Counties in this region have served as dividing lines for the states' judicial systems. Connecticut and Rhode Island have no county level of thus no county seats. In Vermont and Maine the county seats are designated shire towns. County government consists only of a Superior Court and Sheriff, both located in the respective shire town. Bennington County has two shire towns. In Massachusetts, most government functions which would otherwise be performed by county governments in other states are performed by town or city governments; as such, Massachusetts has dissolved many of its county governments, the state government now operates the registries of deeds and sheriff's offices in those counties. In Virginia, a county seat may be an independent city surrounded by, but not part of, the county of which it is the administrative center. Two counties in South Dakota have their county seat and government services centered in a neighboring county, their county-level services are provided by Fall River Tripp County, respectively.
In Louisiana, divided into parishes rather than counties, county seats are referred to as parish seats. Alaska is divided into boroughs rather than counties; the Unorganized Borough, which covers 49 % of Alaska's area, has equivalent. The state with the most counties is Texas, with 254, the state with the fewest counties is Delaware, with 3. County seat war Administrative center County town, administrative centres in Ireland and the UK Chef-lieu, administrative centres in Algeria, Luxembourg, France and Tunisia Municipality, equivalent to county in many c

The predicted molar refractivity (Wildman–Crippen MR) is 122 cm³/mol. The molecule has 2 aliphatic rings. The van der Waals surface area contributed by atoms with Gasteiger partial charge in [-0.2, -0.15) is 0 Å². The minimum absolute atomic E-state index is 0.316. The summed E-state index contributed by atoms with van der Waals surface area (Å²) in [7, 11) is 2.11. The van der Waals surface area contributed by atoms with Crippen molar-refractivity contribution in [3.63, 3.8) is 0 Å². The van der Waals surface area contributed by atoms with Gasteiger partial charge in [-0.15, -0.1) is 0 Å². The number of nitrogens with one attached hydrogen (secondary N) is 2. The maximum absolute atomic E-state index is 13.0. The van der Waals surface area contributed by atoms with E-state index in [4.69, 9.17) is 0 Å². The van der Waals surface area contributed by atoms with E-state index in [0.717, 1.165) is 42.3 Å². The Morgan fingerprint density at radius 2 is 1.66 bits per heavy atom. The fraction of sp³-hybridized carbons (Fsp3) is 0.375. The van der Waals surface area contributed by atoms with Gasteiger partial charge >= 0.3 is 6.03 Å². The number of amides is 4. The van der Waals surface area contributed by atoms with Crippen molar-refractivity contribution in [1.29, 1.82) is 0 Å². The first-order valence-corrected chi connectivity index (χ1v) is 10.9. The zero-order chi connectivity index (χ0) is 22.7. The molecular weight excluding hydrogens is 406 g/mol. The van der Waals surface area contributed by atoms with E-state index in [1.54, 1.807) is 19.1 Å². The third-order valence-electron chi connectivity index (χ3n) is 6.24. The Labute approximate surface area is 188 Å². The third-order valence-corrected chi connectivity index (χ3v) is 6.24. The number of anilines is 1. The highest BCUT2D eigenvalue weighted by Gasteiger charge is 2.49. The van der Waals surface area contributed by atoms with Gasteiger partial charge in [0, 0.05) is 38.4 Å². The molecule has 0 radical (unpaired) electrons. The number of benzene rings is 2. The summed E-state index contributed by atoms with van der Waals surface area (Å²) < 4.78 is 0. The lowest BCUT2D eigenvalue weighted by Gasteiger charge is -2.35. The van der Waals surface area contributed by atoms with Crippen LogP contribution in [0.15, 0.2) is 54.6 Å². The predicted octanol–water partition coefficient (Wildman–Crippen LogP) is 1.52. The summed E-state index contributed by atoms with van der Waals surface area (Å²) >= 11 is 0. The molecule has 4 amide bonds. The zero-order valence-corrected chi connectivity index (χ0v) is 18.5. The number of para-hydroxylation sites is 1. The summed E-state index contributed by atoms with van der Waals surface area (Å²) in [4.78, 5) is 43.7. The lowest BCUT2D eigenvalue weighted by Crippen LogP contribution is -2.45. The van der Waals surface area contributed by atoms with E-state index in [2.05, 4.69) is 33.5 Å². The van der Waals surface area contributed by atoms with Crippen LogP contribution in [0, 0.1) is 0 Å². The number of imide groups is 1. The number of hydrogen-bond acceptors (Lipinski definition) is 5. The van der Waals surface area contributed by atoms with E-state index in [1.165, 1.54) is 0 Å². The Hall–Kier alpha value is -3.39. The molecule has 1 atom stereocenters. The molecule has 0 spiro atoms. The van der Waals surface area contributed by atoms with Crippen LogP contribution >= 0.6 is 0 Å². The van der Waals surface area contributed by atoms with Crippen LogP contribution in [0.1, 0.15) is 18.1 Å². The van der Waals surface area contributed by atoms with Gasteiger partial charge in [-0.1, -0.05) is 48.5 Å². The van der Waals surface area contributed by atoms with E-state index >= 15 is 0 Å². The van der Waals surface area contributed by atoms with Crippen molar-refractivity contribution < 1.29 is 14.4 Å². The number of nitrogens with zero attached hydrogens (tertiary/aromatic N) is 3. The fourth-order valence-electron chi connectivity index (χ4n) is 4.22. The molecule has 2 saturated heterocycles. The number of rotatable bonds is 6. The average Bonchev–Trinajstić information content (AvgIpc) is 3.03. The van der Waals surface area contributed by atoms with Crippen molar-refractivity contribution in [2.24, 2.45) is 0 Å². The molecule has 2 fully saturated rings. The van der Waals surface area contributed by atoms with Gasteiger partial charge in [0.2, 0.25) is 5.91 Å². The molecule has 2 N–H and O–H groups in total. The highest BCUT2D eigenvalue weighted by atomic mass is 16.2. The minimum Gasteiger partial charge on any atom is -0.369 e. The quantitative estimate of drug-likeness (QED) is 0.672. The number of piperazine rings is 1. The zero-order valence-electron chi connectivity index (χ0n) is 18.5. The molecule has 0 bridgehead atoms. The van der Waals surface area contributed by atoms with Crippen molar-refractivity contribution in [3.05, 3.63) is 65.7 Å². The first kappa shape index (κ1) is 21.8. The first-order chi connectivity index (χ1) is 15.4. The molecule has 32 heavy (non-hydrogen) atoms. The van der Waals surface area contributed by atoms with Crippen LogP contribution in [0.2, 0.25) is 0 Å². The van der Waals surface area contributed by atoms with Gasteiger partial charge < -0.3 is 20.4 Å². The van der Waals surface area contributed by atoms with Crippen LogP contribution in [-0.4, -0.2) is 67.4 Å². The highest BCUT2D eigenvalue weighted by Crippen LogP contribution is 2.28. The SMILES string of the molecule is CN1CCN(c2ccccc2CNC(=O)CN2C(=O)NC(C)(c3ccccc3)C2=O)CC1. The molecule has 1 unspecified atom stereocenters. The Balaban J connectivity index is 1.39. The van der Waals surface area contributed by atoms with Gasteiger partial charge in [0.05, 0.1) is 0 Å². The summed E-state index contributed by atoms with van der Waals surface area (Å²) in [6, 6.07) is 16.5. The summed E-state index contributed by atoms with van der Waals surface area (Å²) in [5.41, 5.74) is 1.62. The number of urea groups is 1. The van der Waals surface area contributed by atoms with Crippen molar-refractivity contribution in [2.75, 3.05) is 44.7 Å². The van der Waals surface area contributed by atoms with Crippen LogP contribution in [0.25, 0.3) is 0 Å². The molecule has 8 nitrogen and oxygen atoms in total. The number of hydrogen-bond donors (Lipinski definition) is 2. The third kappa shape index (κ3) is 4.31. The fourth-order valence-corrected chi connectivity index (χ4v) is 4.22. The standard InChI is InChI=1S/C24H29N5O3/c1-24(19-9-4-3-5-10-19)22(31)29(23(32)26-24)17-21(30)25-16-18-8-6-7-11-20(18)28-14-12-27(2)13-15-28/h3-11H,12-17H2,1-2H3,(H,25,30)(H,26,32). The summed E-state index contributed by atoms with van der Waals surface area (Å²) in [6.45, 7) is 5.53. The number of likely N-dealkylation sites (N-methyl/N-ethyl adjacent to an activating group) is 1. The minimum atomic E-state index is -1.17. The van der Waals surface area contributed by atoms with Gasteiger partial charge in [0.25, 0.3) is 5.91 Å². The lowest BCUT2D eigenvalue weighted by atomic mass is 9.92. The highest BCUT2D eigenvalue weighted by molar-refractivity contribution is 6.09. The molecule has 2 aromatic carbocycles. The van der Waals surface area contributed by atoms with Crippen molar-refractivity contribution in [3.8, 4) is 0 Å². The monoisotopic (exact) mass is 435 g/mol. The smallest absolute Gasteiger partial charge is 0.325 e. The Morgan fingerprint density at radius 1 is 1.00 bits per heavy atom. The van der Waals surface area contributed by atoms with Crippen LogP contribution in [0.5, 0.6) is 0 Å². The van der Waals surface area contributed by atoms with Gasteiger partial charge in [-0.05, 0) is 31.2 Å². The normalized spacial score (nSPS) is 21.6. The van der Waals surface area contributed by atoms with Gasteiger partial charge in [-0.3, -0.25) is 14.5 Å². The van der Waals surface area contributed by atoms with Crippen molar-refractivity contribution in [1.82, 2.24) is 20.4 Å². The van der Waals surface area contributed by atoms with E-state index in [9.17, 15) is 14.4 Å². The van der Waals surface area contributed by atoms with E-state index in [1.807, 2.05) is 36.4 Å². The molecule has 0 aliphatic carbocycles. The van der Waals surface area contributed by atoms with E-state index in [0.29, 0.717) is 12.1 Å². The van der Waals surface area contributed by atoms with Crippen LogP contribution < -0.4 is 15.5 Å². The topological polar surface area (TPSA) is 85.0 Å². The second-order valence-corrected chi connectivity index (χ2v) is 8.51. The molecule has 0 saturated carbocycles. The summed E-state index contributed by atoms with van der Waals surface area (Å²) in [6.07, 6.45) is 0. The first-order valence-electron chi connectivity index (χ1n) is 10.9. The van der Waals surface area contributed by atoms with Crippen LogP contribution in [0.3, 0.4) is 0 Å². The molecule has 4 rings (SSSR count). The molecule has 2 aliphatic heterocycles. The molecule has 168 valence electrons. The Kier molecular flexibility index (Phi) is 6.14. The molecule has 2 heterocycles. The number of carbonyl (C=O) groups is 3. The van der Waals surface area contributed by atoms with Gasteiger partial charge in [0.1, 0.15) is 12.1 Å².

Wilkinson County, Georgia
Wilkinson County, established in 1803 and named for General James Wilkinson, is a county located in the U. S. state of Georgia. As of the 2010 census, the population was 9,563; the county seat is Irwinton. The county was created on May 11, 1803. According to the U. S. Census Bureau, the county has a total area of 452 square miles, of which 447 square miles is land and 4.6 square miles is water. The entirety of Wilkinson County is located in the Lower Oconee River sub-basin of the Altamaha River basin. Baldwin County Bleckley County Washington County Johnson County Laurens County Twiggs County Jones County As of the census of 2000, there were 10,220 people, 3,827 households, 2,805 families residing in the county; the population density was 23 people per square mile. There were 4,449 housing units at an average density of 10 per square mile; the racial makeup of the county was 57.96% White, 40.70% Black or African American, 0.21% Native American, 0.07% Asian, 0.40% from other races, 0.66% from two or more races.